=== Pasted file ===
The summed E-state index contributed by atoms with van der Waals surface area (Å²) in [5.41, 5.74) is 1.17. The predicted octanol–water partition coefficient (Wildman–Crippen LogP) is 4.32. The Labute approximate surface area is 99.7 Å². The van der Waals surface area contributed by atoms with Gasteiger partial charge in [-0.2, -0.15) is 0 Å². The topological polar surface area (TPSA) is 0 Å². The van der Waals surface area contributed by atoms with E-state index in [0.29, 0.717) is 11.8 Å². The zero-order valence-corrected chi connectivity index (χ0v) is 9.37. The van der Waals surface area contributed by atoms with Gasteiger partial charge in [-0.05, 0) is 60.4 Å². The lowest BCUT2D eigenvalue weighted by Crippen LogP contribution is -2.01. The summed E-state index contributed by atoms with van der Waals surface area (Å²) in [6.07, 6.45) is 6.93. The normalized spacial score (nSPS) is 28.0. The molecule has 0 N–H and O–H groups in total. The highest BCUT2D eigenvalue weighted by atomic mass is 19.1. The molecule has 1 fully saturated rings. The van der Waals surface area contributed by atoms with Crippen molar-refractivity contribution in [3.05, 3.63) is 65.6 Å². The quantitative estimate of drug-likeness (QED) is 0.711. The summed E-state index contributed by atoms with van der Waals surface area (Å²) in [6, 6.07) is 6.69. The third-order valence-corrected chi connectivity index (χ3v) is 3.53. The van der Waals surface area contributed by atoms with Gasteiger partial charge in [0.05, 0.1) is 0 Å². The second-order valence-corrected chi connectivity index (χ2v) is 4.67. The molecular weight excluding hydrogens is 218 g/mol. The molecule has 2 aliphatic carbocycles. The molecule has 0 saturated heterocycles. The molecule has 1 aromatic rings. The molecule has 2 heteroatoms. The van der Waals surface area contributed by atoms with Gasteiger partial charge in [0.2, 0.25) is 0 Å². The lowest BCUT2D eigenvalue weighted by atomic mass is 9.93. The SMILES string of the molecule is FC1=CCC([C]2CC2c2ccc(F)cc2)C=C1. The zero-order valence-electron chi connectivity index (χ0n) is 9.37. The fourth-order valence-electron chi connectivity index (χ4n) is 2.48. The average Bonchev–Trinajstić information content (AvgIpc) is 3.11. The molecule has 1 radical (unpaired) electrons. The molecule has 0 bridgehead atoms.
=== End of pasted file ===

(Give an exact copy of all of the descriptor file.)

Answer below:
The summed E-state index contributed by atoms with van der Waals surface area (Å²) in [5.41, 5.74) is 1.17. The predicted octanol–water partition coefficient (Wildman–Crippen LogP) is 4.32. The Labute approximate surface area is 99.7 Å². The van der Waals surface area contributed by atoms with Gasteiger partial charge in [-0.2, -0.15) is 0 Å². The topological polar surface area (TPSA) is 0 Å². The van der Waals surface area contributed by atoms with E-state index in [0.29, 0.717) is 11.8 Å². The zero-order valence-corrected chi connectivity index (χ0v) is 9.37. The van der Waals surface area contributed by atoms with Gasteiger partial charge in [-0.05, 0) is 60.4 Å². The lowest BCUT2D eigenvalue weighted by Crippen LogP contribution is -2.01. The summed E-state index contributed by atoms with van der Waals surface area (Å²) in [6.07, 6.45) is 6.93. The normalized spacial score (nSPS) is 28.0. The molecule has 0 N–H and O–H groups in total. The highest BCUT2D eigenvalue weighted by atomic mass is 19.1. The molecule has 1 fully saturated rings. The van der Waals surface area contributed by atoms with Crippen molar-refractivity contribution in [3.05, 3.63) is 65.6 Å². The quantitative estimate of drug-likeness (QED) is 0.711. The summed E-state index contributed by atoms with van der Waals surface area (Å²) in [6, 6.07) is 6.69. The third-order valence-corrected chi connectivity index (χ3v) is 3.53. The van der Waals surface area contributed by atoms with Gasteiger partial charge in [0.05, 0.1) is 0 Å². The second-order valence-corrected chi connectivity index (χ2v) is 4.67. The molecular weight excluding hydrogens is 218 g/mol. The molecule has 2 aliphatic carbocycles. The molecule has 0 saturated heterocycles. The molecule has 1 aromatic rings. The molecule has 2 heteroatoms. The van der Waals surface area contributed by atoms with Gasteiger partial charge in [0.2, 0.25) is 0 Å². The lowest BCUT2D eigenvalue weighted by atomic mass is 9.93. The SMILES string of the molecule is FC1=CCC([C]2CC2c2ccc(F)cc2)C=C1. The zero-order valence-electron chi connectivity index (χ0n) is 9.37. The fourth-order valence-electron chi connectivity index (χ4n) is 2.48. The average Bonchev–Trinajstić information content (AvgIpc) is 3.11. The molecule has 1 radical (unpaired) electrons. The molecule has 0 bridgehead atoms.